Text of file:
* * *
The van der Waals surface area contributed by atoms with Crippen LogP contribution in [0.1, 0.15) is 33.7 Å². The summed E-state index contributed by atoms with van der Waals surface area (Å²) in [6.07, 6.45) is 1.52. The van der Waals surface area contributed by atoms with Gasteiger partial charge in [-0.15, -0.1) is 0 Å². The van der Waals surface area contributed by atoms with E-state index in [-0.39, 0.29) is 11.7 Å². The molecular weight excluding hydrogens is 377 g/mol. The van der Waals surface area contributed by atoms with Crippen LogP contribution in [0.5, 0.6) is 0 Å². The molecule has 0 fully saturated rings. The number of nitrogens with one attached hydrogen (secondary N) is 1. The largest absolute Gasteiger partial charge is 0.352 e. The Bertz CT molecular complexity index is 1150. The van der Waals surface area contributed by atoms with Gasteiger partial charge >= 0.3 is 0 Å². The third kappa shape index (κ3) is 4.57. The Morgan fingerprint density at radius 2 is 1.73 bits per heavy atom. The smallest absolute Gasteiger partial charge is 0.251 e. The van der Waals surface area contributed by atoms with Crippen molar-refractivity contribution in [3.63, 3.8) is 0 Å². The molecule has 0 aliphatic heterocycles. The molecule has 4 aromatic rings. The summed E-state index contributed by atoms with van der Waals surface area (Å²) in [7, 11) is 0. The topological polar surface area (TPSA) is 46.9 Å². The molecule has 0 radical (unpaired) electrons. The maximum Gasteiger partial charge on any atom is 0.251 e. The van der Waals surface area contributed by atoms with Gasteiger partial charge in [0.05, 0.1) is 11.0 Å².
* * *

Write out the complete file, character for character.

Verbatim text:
The van der Waals surface area contributed by atoms with Crippen LogP contribution in [0.1, 0.15) is 33.7 Å². The summed E-state index contributed by atoms with van der Waals surface area (Å²) in [6.07, 6.45) is 1.52. The van der Waals surface area contributed by atoms with Gasteiger partial charge in [-0.15, -0.1) is 0 Å². The van der Waals surface area contributed by atoms with E-state index in [-0.39, 0.29) is 11.7 Å². The molecular weight excluding hydrogens is 377 g/mol. The van der Waals surface area contributed by atoms with Crippen LogP contribution in [0.5, 0.6) is 0 Å². The molecule has 0 fully saturated rings. The number of nitrogens with one attached hydrogen (secondary N) is 1. The largest absolute Gasteiger partial charge is 0.352 e. The Bertz CT molecular complexity index is 1150. The van der Waals surface area contributed by atoms with Gasteiger partial charge >= 0.3 is 0 Å². The third kappa shape index (κ3) is 4.57. The Morgan fingerprint density at radius 2 is 1.73 bits per heavy atom. The smallest absolute Gasteiger partial charge is 0.251 e. The van der Waals surface area contributed by atoms with Crippen molar-refractivity contribution in [3.63, 3.8) is 0 Å². The molecule has 0 aliphatic heterocycles. The molecule has 4 aromatic rings. The summed E-state index contributed by atoms with van der Waals surface area (Å²) in [7, 11) is 0. The topological polar surface area (TPSA) is 46.9 Å². The molecule has 0 radical (unpaired) electrons. The maximum Gasteiger partial charge on any atom is 0.251 e. The van der Waals surface area contributed by atoms with Gasteiger partial charge in [0.05, 0.1) is 11.0 Å².